Saturday, 11 May 2013

Nevermore the Musical - Playlovers (11 May 2013)

Just returned from seeing the musical Nevermore on a bleak, rainy night which suits this material down to the ground. The friends who accompanied me are Edgar Allan Poe fans but my knowledge was limited to a childhood reading of The Murders in the Rue Morgue with its memorable solution.

This is a relatively new musical and it was only on talking to cast members and the musical director afterwards that I discovered in its original form there is supposed to be only one performer playing Edgar Allan Poe. Here there are three! The transitions between Edgar (Paul Spencer), Dark Edgar (Caleb Robinson-Cook) and Young Edgar (Tate Bennett) are brilliantly done and really add to this version.

The costumes are outstanding and the set quite ingenious to help mask those transitions and add to the overall atmosphere. The decision to have the musical ensemble in front of the stage in full sight of the audience was a good one and they were in fine form. There were some problems with a performer's microphone which was a minor distraction, however the cast were in fine singing voice.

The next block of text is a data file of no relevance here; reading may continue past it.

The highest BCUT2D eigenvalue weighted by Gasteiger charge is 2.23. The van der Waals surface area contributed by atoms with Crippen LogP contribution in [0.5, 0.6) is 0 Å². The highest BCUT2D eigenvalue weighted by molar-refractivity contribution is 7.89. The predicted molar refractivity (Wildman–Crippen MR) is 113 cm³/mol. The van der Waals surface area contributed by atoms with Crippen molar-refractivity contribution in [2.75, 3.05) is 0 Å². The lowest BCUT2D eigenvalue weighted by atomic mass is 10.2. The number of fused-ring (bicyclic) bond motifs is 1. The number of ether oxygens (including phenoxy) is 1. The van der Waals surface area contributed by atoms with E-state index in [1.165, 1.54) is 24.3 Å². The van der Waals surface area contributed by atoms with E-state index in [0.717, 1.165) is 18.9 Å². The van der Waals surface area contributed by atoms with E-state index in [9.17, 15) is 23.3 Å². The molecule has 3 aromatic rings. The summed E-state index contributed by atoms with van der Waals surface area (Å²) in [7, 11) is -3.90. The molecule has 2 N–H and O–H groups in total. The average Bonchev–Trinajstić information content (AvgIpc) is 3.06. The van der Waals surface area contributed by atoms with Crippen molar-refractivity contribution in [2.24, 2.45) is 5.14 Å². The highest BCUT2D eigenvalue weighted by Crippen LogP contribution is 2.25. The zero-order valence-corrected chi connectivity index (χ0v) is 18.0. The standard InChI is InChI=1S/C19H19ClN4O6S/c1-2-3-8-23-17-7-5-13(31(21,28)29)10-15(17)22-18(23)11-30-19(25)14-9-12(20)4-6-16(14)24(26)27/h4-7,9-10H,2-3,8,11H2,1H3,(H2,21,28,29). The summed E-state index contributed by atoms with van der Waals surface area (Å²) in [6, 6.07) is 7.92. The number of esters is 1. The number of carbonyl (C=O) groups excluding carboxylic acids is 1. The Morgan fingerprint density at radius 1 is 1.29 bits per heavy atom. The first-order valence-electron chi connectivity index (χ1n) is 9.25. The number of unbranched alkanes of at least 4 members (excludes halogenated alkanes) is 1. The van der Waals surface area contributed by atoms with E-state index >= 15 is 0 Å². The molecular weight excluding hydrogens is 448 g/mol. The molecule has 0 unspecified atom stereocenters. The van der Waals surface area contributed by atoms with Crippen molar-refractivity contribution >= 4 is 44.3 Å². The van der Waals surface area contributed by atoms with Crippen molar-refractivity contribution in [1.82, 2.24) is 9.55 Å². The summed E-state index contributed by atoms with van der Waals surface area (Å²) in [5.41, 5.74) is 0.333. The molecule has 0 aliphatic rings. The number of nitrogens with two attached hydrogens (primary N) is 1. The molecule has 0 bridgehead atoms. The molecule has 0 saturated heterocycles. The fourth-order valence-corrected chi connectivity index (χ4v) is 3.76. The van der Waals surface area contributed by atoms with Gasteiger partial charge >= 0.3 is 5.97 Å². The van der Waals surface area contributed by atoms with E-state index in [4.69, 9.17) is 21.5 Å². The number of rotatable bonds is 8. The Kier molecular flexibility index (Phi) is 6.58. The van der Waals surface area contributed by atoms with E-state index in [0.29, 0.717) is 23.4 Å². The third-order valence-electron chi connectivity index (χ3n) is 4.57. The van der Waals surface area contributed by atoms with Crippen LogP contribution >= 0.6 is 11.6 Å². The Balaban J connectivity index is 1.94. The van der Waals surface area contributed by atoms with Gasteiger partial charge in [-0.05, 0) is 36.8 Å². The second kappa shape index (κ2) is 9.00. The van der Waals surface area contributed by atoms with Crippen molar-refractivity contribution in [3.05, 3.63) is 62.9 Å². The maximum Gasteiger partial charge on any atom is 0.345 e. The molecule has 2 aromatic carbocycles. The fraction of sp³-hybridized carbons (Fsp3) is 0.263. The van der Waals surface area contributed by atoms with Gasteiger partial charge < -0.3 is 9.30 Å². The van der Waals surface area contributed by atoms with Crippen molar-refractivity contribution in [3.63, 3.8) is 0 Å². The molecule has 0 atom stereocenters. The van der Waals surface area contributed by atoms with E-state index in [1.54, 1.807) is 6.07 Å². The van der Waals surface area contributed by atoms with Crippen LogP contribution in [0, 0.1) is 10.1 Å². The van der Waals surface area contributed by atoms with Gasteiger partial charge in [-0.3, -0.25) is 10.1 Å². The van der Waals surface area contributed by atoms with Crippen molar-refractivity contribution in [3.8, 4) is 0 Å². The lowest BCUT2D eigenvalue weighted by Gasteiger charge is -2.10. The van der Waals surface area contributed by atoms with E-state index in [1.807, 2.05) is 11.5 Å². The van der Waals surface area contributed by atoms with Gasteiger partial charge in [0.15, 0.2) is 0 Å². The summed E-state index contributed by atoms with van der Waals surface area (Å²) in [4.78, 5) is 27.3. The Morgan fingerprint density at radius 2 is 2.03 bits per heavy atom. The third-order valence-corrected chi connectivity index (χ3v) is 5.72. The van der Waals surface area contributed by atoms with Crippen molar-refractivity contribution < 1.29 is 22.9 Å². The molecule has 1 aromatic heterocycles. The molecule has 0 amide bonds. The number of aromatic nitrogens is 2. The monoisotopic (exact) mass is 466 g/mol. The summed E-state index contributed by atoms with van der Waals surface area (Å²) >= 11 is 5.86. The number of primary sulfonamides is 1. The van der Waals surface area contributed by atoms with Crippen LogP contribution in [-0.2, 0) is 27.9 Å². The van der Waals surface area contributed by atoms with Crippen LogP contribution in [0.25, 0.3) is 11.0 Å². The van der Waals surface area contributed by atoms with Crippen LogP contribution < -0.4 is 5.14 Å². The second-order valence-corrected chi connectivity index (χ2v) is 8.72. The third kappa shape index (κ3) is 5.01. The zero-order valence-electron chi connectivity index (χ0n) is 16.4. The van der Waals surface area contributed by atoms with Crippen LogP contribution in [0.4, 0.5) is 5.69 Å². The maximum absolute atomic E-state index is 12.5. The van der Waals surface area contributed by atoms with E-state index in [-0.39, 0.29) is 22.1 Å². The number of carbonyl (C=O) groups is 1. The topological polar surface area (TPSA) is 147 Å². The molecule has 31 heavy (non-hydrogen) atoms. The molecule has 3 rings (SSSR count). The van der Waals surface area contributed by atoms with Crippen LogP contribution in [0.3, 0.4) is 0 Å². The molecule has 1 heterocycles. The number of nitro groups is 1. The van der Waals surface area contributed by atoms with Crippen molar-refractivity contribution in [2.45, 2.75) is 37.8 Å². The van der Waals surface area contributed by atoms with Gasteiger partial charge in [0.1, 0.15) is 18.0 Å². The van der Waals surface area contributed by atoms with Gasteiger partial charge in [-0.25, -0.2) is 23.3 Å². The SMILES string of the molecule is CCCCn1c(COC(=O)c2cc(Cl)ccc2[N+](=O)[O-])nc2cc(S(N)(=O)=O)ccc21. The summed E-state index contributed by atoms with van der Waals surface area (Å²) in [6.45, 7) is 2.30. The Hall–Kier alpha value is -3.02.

The songs were unfamiliar yet there were many strong numbers especially in the Second Act which felt more traditional musical theatre style. The highlight being "To My Mother" which is appropriate as Nevermore focuses on the women in Poe's life and how they shaped him as a writer. Ever present is the ghost of his Mother (Gemma Sharpe) who admonishes and cajoles Poe while his Mother-in-Law (Vivienne Glance) fears Poe will draw her daughter into his ever increasing darkness.

The other three women in Poe's life are his wife Virginia (Monica Brierley-Hay); first love Elmira (Tyla De Brett); and Whore (Donna-Maree Gavin). All are clearly delineated and shine a light on different aspects of Poe's descent into his own personal darkness.

During the Second Act it hit me that there is so much commentary on what it means to be a writer. "Who am I if I don't write?" Poe exclaims at one point. Exploring reality, truth and impact of allowing your demons to infest your work. The nature of writing and how it may affect those around you. Powerful and memorable.

My friends remarked it did end on a downbeat note but a story about Edgar Allan Poe was never likely to have a happy ending.

I thoroughly enjoyed this and would highly recommend it.

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